Thus, the antimicrobial results in this study are competitive and more promising than that reported previously for other Onopordum species. It was clearly observed that extracts of both Onopordum species investigated in this study contain various phytochemical types including alkaloids, flavonoids, saponins, and tannins that are known to exhibit anti- bacterial and antifungal activities. The orchid O. sancta is a unique species in Jordan. However, its antimicrobial activity was not studied before  this study. The four extracts of O. sancta flowers exhibited antibacterial activity against E. coli and P. mirabillis. Significant anti-MRSA activity was produced from aqueous extract of O. sancta flowers. Acetone extract of O. sancta gave the highest significant antibacterial activity against P. aeruginosa. It was found that only methanol extract of O. sancta flowers showed antifungal activity against A. brasiliensis and C. albicans. On the other hand, it was reported that methanolic extract of the related species O. latifolia showed antifungal activity against C. albicans and antibacterial activity against multidrug-resistant clinical isolates including E. coli, S. aureus, and Enterococcus sp. (Avasthi et al., 2013). Alkaloids, flavonoids, saponins, and tannins were detected in methanol extract and only flavonoids and saponins were detected in water extract of O. sancta. This result is in agreement with Avasthi et al. (2013) who demonstrated that phytochemical analysis of the active fractions obtained from O. latifolia contained flavonoids, steroids, and tannins. Therefore, the antimicrobial activity of O. sancta might be attributed to the presence of these phytochemicals.
 
The antimicrobial activity of P. umbonatum has not been performed. Therefore, this plant was selected in this study for determination of its antimicrobial activity. Water and methanol extract prepared from P. umbonatum flowers exhibited significant antibacterial activity against S. pyogenes with the best MIC and MMC values. Although there is no antibacterial activity against MRSA, the other related test bacteria S. aureus was found to be sensitive to all flower extracts of P. umbonatum. Similarly, E. coli and P. mirabillis were inhibited by all extracts of P. umbonatum. In addition, methanol extract exhibited antibacterial activity against P. aeruginosa and K. pneumonia. Aqueous extract produced the best antifungal activity against A. brasiliensis and C. albicans. This result is in accordance with Kostic et al. (2010) who indicated that ethanol extract of the related species P. rhoeas exhibited antifungal activity against C. albican and antibacterial activity against E. coli, S. aureus, and P. aeruginosa. Alkaloids, flavonoids, and tannins were detected in methanol extract of P. umbonatum, and only flavonoids were detected in the aqueous extract. This is in agreement with the previous analysis of the phytochemical constituents of P. umbonatum by Bernáth (2006) who revealed the presence of flavonoids and clinically useful alkaloids.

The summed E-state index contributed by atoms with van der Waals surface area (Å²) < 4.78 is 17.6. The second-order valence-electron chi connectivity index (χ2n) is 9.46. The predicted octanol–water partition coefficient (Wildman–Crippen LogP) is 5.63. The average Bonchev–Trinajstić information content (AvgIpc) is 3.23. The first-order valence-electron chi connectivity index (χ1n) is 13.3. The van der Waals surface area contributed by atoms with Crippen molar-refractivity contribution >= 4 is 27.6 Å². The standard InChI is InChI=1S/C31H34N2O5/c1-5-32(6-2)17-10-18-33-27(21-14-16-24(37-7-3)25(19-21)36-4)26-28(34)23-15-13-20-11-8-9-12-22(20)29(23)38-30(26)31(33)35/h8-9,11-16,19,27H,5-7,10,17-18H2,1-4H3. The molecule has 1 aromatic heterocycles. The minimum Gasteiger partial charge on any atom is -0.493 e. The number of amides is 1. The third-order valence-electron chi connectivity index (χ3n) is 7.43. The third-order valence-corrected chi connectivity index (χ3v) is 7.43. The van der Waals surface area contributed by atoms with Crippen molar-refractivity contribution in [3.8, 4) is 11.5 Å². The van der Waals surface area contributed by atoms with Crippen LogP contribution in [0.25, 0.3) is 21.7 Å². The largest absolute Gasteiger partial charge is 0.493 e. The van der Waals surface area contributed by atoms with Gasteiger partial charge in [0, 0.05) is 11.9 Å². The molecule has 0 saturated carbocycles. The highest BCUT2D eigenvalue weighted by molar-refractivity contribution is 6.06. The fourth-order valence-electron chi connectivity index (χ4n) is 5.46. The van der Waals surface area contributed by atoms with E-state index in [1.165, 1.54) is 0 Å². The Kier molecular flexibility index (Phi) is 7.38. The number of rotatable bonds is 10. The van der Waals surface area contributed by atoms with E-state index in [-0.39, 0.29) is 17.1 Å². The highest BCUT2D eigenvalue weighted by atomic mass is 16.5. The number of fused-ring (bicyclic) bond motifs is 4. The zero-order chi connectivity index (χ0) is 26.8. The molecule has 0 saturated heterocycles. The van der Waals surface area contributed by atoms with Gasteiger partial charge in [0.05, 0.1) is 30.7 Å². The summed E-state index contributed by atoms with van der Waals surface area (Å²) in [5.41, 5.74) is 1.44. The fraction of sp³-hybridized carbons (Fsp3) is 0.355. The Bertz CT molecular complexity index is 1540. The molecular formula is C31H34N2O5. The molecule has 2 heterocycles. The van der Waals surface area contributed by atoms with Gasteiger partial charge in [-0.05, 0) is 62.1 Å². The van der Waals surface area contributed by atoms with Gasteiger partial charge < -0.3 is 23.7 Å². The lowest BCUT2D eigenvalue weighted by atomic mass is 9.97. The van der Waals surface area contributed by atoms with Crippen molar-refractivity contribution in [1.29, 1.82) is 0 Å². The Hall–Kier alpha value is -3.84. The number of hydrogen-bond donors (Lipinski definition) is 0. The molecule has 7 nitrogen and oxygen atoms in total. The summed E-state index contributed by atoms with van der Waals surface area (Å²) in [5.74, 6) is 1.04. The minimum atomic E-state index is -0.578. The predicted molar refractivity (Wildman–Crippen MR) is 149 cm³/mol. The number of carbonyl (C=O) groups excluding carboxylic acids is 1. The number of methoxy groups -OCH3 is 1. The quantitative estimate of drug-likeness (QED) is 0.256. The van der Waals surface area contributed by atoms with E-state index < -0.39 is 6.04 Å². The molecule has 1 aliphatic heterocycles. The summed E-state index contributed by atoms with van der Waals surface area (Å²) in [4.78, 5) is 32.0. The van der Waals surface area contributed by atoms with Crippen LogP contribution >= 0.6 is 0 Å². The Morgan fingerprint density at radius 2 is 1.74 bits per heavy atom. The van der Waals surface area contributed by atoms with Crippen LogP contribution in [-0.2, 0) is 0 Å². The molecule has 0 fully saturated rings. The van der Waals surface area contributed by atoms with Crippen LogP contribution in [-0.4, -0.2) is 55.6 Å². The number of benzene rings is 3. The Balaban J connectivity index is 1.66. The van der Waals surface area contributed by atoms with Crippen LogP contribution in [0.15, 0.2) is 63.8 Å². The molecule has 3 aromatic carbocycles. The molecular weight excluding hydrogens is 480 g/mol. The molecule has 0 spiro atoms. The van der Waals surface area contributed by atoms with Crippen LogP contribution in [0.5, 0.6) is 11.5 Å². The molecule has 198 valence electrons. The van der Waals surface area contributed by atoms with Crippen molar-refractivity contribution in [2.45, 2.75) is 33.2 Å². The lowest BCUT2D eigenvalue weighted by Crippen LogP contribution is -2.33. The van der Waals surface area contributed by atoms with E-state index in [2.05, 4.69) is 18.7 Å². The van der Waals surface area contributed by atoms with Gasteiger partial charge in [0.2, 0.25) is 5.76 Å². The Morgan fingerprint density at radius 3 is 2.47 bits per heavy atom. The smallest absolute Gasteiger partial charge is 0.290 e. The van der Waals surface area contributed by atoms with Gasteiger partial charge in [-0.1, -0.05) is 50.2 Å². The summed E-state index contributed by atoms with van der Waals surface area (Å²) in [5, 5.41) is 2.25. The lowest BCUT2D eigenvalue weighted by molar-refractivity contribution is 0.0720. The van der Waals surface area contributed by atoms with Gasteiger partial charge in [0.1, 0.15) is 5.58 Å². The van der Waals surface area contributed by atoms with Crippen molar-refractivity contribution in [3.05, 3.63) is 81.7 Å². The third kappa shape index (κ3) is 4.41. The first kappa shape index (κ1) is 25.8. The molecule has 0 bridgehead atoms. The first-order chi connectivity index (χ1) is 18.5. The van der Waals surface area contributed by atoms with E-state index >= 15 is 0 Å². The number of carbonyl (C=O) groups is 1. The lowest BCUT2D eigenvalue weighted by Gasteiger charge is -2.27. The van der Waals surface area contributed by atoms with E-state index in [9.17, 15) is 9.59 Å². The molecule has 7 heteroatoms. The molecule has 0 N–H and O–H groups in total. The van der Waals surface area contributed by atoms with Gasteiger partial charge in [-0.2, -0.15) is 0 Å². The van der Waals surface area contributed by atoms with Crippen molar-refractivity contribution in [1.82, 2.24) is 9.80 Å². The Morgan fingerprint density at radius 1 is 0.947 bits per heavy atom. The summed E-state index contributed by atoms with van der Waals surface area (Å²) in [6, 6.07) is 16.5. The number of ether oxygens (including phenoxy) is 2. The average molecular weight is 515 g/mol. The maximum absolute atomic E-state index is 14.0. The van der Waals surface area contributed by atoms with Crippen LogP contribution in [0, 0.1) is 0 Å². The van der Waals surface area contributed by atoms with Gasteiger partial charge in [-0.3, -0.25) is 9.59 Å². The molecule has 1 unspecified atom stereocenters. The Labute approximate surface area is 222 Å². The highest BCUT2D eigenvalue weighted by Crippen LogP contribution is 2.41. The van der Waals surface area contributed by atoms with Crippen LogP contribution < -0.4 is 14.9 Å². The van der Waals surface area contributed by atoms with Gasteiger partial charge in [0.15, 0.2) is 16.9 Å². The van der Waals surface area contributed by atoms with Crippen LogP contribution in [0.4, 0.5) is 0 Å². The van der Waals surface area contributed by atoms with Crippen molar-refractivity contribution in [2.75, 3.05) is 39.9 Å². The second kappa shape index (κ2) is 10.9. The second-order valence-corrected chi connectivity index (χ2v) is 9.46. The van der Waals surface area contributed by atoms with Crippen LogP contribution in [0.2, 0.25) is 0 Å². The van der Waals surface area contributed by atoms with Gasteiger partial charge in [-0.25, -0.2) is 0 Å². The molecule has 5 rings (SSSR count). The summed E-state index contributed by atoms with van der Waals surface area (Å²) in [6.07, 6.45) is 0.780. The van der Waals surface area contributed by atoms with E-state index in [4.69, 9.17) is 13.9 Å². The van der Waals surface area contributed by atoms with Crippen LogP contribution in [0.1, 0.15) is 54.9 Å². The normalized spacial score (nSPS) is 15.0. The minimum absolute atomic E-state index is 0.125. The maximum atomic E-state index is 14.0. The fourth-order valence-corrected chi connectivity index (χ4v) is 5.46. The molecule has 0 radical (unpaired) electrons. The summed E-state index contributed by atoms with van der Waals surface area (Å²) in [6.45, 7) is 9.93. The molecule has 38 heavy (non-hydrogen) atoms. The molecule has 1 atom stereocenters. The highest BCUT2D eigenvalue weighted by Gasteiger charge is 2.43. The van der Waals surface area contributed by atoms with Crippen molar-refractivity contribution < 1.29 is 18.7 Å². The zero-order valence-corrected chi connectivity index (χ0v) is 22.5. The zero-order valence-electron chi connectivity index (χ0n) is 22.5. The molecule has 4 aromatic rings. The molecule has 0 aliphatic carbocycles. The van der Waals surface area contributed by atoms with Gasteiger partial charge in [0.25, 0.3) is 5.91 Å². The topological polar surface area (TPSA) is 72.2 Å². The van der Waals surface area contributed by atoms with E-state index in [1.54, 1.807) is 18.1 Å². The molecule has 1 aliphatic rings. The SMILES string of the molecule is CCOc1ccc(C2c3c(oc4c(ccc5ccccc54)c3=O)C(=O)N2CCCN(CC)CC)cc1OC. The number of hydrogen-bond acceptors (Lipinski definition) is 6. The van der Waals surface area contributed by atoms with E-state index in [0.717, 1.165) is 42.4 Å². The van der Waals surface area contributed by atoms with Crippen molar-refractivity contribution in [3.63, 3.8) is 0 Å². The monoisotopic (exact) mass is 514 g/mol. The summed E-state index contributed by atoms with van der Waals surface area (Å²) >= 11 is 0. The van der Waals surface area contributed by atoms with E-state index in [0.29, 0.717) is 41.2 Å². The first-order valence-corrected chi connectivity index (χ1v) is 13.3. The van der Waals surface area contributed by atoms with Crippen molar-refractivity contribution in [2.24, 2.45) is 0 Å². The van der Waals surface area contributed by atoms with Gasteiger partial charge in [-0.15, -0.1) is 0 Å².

The result of this study shows the existence of different phytochemicals in selected medicinal plants such as alkaloids, flavonoids, saponins, and tannins that are known to exhibit various antimicrobial activities. It was previously reported (Cushnie and Lamb, 2005; Lim et al., 2006; Maatalah et al., 2012) that alkaloids, flavonoids, saponins, and tannins possessing various antimicrobial activities including antibacterial and antifungal activities. Therefore, the antimicrobial activity of promising medicinal plant extracts investigated in this work could be due to the presence of these phytochemicals. In conclusion, the results of this study represent the first report on the antibacterial and antifungal activities of aqueous, ethanol, methanol, and acetone extracts prepared from seven endemic medicinal plants (A. carneum, D. ithaburense, L. hirticarpus, O. blancheanum, O. jordanicolum, O. sancta, and P. umbonatum) against human frequent pathogens. The promising extracts from selected plants in this study may be used in the development of future drugs and in the treatment of infectious diseases caused by human pathogenic bacteria and fungi that exhibited antibiotic resistance. Further phytochemical analysis is required to characterize all bioactive constituents and their amounts in active medicinal plant extracts.


 CONFLICT OF INTERESTS

The authors have not declared any conflict of interests.

 


 ACKNOWLEDGEMENTS

The author thanks the Deanship of Scientific Research, Al-Balqa Applied University for financing this project and Mrs. Ghadeer Alazzam for technical assistance.